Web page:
It’s official. Costco and American Express (AmEx) are now divorced. The pair agreed to separate in early 2015, but it took more than a year for Costco to find a new partner and make the switch. Earlier this year, AmEx sold its co-branded portfolio to Citigroup Visa, said Business Insider. The divorce became official on Monday, June 20.
According to Business Insider, 10 percent of all AmEx cards in circulation came from the Costco partnership and 8 percent of of all AmEx-billed business in 2014. AmEx is expected to net $1 billion from the sale. How does that translate in terms of financial impact?
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CreditCards.com said American Express had 54.9 million cards in circulation in the United States at the end of 2014 with 2014 volume spent at $668 billion. Ten percent of that total is about 5.5 million cards in circulation in the U.S., and eight percent total volume is $53.4 billion. Ouch. That’s a big hit for American Express.
As a result of the partnership, subscription businesses could get hit hard, said Dan Burkhart, CEO and co-founder of Recurly, a subscription management platform. In an exclusive interview with Subscription Insider, Burkhart said the AmEx-Costco divorce will have unintended consequences for subscription companies because every Costco-issued American Express card will have to be replaced with a Citigroup Visa card. Each Visa card will have a new card number, expiration date and security code.
That means that auto-renewed subscriptions paid for with a Costco-issued AmEx card have the potential to fail once the new credit cards are reissued. Let’s say, for example, a Netflix subscriber pays for their monthly streaming video subscription using their Costco-issued AmEx card. Unless Netflix uses Account Updater to update that subscriber’s credit card information, or the subscriber proactively contacts Netflix to change payment information, future subscription payments will fail until that payment data is updated.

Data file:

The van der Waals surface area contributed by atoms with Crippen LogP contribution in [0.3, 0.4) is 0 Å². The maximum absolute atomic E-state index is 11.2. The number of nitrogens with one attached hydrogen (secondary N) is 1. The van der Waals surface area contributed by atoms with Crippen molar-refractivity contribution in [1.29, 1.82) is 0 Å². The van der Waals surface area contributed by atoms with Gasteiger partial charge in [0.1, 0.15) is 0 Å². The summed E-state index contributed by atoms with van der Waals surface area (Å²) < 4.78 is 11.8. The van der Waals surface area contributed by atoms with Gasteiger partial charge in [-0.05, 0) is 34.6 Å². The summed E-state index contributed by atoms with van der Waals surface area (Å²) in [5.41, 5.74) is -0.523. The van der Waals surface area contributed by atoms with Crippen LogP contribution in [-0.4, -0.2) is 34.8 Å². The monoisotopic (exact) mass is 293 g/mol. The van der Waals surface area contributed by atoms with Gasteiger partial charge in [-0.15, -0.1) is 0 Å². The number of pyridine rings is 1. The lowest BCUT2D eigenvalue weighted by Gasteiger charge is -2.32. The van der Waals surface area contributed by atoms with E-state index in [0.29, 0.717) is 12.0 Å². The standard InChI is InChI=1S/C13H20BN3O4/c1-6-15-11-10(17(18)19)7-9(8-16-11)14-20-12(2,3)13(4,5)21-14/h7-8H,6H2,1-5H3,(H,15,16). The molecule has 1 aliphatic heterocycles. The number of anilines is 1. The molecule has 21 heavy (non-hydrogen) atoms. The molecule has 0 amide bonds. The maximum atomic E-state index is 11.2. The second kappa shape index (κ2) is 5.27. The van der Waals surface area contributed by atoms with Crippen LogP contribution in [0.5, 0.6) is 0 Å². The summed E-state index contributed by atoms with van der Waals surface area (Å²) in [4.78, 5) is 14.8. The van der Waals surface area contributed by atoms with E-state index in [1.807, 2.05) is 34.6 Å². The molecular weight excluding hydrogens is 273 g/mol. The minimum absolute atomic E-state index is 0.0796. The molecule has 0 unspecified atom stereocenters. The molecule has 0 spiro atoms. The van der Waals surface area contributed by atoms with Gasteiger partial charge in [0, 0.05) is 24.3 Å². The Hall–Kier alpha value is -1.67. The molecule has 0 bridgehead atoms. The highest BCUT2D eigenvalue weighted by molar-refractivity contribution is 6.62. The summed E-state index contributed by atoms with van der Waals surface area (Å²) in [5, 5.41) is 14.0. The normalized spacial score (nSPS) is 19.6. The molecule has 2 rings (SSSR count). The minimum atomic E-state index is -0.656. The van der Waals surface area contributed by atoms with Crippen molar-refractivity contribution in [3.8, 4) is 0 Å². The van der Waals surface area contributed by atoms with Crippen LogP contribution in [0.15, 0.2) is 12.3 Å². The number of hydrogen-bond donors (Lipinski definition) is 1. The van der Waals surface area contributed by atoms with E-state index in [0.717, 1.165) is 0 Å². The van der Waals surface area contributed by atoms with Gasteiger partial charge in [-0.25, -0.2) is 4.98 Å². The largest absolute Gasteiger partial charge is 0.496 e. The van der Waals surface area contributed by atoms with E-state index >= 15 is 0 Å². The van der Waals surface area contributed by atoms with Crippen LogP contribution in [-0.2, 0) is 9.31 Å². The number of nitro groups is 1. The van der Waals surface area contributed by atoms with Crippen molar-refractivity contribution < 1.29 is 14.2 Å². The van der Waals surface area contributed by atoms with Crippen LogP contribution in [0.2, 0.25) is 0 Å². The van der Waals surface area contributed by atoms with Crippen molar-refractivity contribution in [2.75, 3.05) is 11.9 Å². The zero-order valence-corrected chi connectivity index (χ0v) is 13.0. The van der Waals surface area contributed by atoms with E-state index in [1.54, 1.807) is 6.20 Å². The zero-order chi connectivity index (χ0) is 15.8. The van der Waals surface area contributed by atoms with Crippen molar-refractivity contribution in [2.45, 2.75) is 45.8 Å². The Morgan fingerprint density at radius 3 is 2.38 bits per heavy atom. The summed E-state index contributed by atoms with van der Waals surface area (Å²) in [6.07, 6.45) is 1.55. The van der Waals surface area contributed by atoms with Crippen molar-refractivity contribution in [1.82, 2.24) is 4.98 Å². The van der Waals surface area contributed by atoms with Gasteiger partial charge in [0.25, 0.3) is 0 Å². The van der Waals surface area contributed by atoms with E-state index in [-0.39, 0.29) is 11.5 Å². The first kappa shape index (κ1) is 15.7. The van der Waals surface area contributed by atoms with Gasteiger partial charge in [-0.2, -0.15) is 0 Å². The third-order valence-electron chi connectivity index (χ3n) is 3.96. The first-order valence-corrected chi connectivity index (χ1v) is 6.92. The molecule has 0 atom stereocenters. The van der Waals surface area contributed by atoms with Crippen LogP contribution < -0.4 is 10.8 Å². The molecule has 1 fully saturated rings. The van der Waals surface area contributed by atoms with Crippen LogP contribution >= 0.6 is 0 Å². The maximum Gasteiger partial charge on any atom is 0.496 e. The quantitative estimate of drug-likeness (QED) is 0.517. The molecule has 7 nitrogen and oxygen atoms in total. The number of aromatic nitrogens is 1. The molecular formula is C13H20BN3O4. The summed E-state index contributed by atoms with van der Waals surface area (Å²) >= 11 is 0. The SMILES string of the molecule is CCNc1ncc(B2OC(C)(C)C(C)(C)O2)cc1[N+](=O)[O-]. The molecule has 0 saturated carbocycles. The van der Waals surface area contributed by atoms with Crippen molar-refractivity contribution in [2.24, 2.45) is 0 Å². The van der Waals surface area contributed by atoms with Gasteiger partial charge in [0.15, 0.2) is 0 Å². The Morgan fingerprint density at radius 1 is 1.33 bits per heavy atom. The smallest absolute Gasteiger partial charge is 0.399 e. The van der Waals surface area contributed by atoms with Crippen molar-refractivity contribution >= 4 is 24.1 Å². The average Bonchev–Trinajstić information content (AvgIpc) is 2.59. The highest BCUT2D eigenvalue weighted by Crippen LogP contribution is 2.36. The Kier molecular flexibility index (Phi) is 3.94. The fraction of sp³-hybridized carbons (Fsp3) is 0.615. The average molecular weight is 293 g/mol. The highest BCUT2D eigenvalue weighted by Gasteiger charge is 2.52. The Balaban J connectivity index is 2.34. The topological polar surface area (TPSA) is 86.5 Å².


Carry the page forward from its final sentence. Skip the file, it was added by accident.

“The continuity of the billing relationship is interrupted, leading to unintentional returns which greatly diminish customer lifetime value,” Burkhart explained.
The biggest danger here, said Burkhart, is for B2C subscriptions like Netflix, Spotify, the Washington Post, Scribd, gym memberships and subscription box services which can be categorized as discretionary spending. Subscription companies that accept American Express could experience significant involuntary churn unless they’ve been proactive in updating that card information through Account Updater. When payments fail, subscribers may experience an interruption of services as well.
B2B subscription companies, with a strong value exchange for their business customers, are less likely to be impacted than B2C companies, said Burkhart.
“B2C subscriptions are less sticky than B2B, so B2C companies are more exposed,” Burkhart said.
Burkhart offers advice for subscription companies to address the problem of involuntary churn.
- Access the subscriber database to identify how many customers pay for their subscriptions with American Express. This will help determine the potential impact of this change. B2B companies are more likely to have customers using their AmEx cards for payment than B2C companies.
- Identify which customers use AmEx as their payment method and create a plan for reaching out to them proactively.
- Ask subscribers to update their billing information if they have a Costco-issued AmEx card.
- Monitor the response rates of affected customers. If subscription companies are not getting responses from customers after one or two reminders, offer an incentive or discount to get the customer to update their information. “It is always cheaper to retain a customer,” said Burkhart.
- Work with a payment processor that uses Account Updater to update all cards at once.
As EMV chip cards are slowly replacing traditional credit and debit cards, Subscription Insider has been advising subscription companies and payment processors on best practices to minimize involuntary churn.
This situation is similar, except that 100 percent of all Costco-issued AmEx cards will be replaced. This could have a significant impact on subscription companies that accept AmEx, so we encourage subscription businesses to be proactive and vigilant in protecting that all-important recurring revenue. We’ll keep you posted as the cards are replaced and how the subscription industry is responding.